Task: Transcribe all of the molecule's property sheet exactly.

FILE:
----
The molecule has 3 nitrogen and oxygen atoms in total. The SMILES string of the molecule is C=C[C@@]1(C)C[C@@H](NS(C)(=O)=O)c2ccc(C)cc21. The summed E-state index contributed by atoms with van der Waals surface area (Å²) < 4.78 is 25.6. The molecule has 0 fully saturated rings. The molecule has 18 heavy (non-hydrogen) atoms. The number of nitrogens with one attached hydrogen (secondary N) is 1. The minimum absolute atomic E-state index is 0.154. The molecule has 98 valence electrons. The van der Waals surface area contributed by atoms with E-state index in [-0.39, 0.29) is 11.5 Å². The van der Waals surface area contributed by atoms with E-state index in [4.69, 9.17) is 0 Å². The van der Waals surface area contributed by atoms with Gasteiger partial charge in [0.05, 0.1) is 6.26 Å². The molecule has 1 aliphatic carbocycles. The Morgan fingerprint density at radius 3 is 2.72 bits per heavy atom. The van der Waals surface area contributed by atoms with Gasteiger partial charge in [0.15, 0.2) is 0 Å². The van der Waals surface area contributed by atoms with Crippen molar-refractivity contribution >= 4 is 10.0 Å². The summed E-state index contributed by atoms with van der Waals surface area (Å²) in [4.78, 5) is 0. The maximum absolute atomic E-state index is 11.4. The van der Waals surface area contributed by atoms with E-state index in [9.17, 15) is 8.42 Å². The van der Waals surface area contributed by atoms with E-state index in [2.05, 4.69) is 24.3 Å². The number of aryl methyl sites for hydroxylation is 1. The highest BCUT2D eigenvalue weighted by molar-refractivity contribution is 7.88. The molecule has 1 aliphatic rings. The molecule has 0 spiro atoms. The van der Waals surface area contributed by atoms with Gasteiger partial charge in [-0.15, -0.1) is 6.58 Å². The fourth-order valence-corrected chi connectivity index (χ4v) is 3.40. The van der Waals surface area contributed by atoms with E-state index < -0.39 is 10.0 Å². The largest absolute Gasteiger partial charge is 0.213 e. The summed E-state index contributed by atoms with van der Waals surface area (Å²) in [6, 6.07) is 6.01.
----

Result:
The molecule has 3 nitrogen and oxygen atoms in total. The SMILES string of the molecule is C=C[C@@]1(C)C[C@@H](NS(C)(=O)=O)c2ccc(C)cc21. The summed E-state index contributed by atoms with van der Waals surface area (Å²) < 4.78 is 25.6. The molecule has 0 fully saturated rings. The molecule has 18 heavy (non-hydrogen) atoms. The number of nitrogens with one attached hydrogen (secondary N) is 1. The minimum absolute atomic E-state index is 0.154. The molecule has 98 valence electrons. The van der Waals surface area contributed by atoms with E-state index in [-0.39, 0.29) is 11.5 Å². The van der Waals surface area contributed by atoms with E-state index in [4.69, 9.17) is 0 Å². The van der Waals surface area contributed by atoms with Gasteiger partial charge in [0.05, 0.1) is 6.26 Å². The molecule has 1 aliphatic carbocycles. The Morgan fingerprint density at radius 3 is 2.72 bits per heavy atom. The van der Waals surface area contributed by atoms with Gasteiger partial charge in [0.15, 0.2) is 0 Å². The van der Waals surface area contributed by atoms with Crippen molar-refractivity contribution >= 4 is 10.0 Å². The summed E-state index contributed by atoms with van der Waals surface area (Å²) in [4.78, 5) is 0. The maximum absolute atomic E-state index is 11.4. The van der Waals surface area contributed by atoms with E-state index in [9.17, 15) is 8.42 Å². The van der Waals surface area contributed by atoms with E-state index in [2.05, 4.69) is 24.3 Å². The number of aryl methyl sites for hydroxylation is 1. The highest BCUT2D eigenvalue weighted by molar-refractivity contribution is 7.88. The molecule has 1 aliphatic rings. The molecule has 0 spiro atoms. The van der Waals surface area contributed by atoms with Gasteiger partial charge in [-0.15, -0.1) is 6.58 Å². The fourth-order valence-corrected chi connectivity index (χ4v) is 3.40. The van der Waals surface area contributed by atoms with E-state index < -0.39 is 10.0 Å². The largest absolute Gasteiger partial charge is 0.213 e. The summed E-state index contributed by atoms with van der Waals surface area (Å²) in [6, 6.07) is 6.01.